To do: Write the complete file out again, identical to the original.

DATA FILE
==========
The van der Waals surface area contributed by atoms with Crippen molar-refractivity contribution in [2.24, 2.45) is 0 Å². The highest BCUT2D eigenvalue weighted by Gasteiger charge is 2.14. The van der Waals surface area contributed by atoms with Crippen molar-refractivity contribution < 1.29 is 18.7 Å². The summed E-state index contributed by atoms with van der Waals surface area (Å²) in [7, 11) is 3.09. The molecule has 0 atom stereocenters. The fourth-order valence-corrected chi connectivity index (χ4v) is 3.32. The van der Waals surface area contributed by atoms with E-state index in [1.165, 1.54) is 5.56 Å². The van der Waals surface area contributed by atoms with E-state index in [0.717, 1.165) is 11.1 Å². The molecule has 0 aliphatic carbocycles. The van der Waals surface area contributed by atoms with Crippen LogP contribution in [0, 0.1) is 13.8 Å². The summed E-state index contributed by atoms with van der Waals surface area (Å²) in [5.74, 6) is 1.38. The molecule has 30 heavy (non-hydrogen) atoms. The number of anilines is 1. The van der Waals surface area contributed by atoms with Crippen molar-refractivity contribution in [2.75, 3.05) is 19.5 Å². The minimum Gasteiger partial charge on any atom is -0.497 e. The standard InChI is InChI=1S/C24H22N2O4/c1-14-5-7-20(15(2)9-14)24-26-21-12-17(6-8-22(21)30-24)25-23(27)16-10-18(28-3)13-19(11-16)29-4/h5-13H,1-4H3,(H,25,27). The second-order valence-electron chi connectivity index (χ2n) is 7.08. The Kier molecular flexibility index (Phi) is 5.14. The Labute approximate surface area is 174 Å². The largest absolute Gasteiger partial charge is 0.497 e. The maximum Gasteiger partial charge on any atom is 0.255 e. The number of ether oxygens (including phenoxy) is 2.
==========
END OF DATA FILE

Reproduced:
The van der Waals surface area contributed by atoms with Crippen molar-refractivity contribution in [2.24, 2.45) is 0 Å². The highest BCUT2D eigenvalue weighted by Gasteiger charge is 2.14. The van der Waals surface area contributed by atoms with Crippen molar-refractivity contribution < 1.29 is 18.7 Å². The summed E-state index contributed by atoms with van der Waals surface area (Å²) in [7, 11) is 3.09. The molecule has 0 atom stereocenters. The fourth-order valence-corrected chi connectivity index (χ4v) is 3.32. The van der Waals surface area contributed by atoms with E-state index in [1.165, 1.54) is 5.56 Å². The van der Waals surface area contributed by atoms with E-state index in [0.717, 1.165) is 11.1 Å². The molecule has 0 aliphatic carbocycles. The van der Waals surface area contributed by atoms with Crippen LogP contribution in [0, 0.1) is 13.8 Å². The summed E-state index contributed by atoms with van der Waals surface area (Å²) in [5.74, 6) is 1.38. The molecule has 30 heavy (non-hydrogen) atoms. The number of anilines is 1. The van der Waals surface area contributed by atoms with Crippen molar-refractivity contribution in [2.75, 3.05) is 19.5 Å². The minimum Gasteiger partial charge on any atom is -0.497 e. The standard InChI is InChI=1S/C24H22N2O4/c1-14-5-7-20(15(2)9-14)24-26-21-12-17(6-8-22(21)30-24)25-23(27)16-10-18(28-3)13-19(11-16)29-4/h5-13H,1-4H3,(H,25,27). The second-order valence-electron chi connectivity index (χ2n) is 7.08. The Kier molecular flexibility index (Phi) is 5.14. The Labute approximate surface area is 174 Å². The largest absolute Gasteiger partial charge is 0.497 e. The maximum Gasteiger partial charge on any atom is 0.255 e. The number of ether oxygens (including phenoxy) is 2.